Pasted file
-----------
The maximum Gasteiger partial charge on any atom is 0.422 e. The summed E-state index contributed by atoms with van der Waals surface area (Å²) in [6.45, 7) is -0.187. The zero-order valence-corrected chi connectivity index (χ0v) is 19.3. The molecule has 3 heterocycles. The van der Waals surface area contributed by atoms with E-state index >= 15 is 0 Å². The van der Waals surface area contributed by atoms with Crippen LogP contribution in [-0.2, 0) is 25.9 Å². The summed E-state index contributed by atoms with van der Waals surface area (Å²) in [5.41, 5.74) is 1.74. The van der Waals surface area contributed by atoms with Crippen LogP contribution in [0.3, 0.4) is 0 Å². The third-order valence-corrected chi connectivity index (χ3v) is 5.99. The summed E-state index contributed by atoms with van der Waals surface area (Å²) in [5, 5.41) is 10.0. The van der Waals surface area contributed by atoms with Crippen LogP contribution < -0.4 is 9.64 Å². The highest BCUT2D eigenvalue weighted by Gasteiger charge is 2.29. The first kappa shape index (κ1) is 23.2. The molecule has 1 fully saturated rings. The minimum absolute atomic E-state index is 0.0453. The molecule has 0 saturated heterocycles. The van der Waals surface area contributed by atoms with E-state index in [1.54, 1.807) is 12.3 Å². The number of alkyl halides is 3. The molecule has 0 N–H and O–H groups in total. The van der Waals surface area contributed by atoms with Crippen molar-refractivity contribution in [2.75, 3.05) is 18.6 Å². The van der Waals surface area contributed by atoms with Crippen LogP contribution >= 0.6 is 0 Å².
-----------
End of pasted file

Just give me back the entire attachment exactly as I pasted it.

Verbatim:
The maximum Gasteiger partial charge on any atom is 0.422 e. The summed E-state index contributed by atoms with van der Waals surface area (Å²) in [6.45, 7) is -0.187. The zero-order valence-corrected chi connectivity index (χ0v) is 19.3. The molecule has 3 heterocycles. The van der Waals surface area contributed by atoms with E-state index >= 15 is 0 Å². The van der Waals surface area contributed by atoms with Crippen LogP contribution in [-0.2, 0) is 25.9 Å². The summed E-state index contributed by atoms with van der Waals surface area (Å²) in [5.41, 5.74) is 1.74. The van der Waals surface area contributed by atoms with Crippen LogP contribution in [0.3, 0.4) is 0 Å². The third-order valence-corrected chi connectivity index (χ3v) is 5.99. The summed E-state index contributed by atoms with van der Waals surface area (Å²) in [5, 5.41) is 10.0. The van der Waals surface area contributed by atoms with Crippen LogP contribution < -0.4 is 9.64 Å². The highest BCUT2D eigenvalue weighted by Gasteiger charge is 2.29. The first kappa shape index (κ1) is 23.2. The molecule has 1 fully saturated rings. The minimum absolute atomic E-state index is 0.0453. The molecule has 0 saturated heterocycles. The van der Waals surface area contributed by atoms with E-state index in [1.54, 1.807) is 12.3 Å². The number of alkyl halides is 3. The molecule has 0 N–H and O–H groups in total. The van der Waals surface area contributed by atoms with Crippen molar-refractivity contribution in [2.75, 3.05) is 18.6 Å². The van der Waals surface area contributed by atoms with Crippen LogP contribution >= 0.6 is 0 Å².